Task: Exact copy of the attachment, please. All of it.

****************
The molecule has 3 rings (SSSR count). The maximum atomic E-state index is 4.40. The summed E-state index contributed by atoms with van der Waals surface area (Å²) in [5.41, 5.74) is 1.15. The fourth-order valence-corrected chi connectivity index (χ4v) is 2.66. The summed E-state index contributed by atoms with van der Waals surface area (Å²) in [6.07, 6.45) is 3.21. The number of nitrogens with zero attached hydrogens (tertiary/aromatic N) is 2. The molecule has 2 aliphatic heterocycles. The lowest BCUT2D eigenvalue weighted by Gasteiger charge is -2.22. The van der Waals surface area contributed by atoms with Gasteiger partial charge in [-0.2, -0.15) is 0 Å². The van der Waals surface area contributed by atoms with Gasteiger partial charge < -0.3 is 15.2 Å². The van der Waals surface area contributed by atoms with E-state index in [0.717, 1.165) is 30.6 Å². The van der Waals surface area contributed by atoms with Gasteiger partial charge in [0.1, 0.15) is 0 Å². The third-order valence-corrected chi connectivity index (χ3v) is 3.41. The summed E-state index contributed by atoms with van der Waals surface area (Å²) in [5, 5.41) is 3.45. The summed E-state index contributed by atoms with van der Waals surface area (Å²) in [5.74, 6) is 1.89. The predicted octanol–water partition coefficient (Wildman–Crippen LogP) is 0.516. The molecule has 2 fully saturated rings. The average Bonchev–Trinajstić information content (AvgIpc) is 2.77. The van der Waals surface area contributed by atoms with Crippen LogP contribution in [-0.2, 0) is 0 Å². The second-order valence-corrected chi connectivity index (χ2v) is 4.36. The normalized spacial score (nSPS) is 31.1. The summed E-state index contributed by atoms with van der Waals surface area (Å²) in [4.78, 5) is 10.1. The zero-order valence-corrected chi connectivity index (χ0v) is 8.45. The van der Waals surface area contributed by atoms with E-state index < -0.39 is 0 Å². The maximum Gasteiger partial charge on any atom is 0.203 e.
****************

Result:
The molecule has 3 rings (SSSR count). The maximum atomic E-state index is 4.40. The summed E-state index contributed by atoms with van der Waals surface area (Å²) in [5.41, 5.74) is 1.15. The fourth-order valence-corrected chi connectivity index (χ4v) is 2.66. The summed E-state index contributed by atoms with van der Waals surface area (Å²) in [6.07, 6.45) is 3.21. The number of nitrogens with zero attached hydrogens (tertiary/aromatic N) is 2. The molecule has 2 aliphatic heterocycles. The lowest BCUT2D eigenvalue weighted by Gasteiger charge is -2.22. The van der Waals surface area contributed by atoms with Gasteiger partial charge in [-0.2, -0.15) is 0 Å². The van der Waals surface area contributed by atoms with Gasteiger partial charge < -0.3 is 15.2 Å². The van der Waals surface area contributed by atoms with E-state index in [0.717, 1.165) is 30.6 Å². The van der Waals surface area contributed by atoms with Gasteiger partial charge in [0.1, 0.15) is 0 Å². The third-order valence-corrected chi connectivity index (χ3v) is 3.41. The summed E-state index contributed by atoms with van der Waals surface area (Å²) in [5, 5.41) is 3.45. The summed E-state index contributed by atoms with van der Waals surface area (Å²) in [5.74, 6) is 1.89. The predicted octanol–water partition coefficient (Wildman–Crippen LogP) is 0.516. The molecule has 2 fully saturated rings. The average Bonchev–Trinajstić information content (AvgIpc) is 2.77. The van der Waals surface area contributed by atoms with Crippen LogP contribution in [-0.2, 0) is 0 Å². The second-order valence-corrected chi connectivity index (χ2v) is 4.36. The normalized spacial score (nSPS) is 31.1. The summed E-state index contributed by atoms with van der Waals surface area (Å²) in [4.78, 5) is 10.1. The zero-order valence-corrected chi connectivity index (χ0v) is 8.45. The van der Waals surface area contributed by atoms with E-state index < -0.39 is 0 Å². The maximum Gasteiger partial charge on any atom is 0.203 e.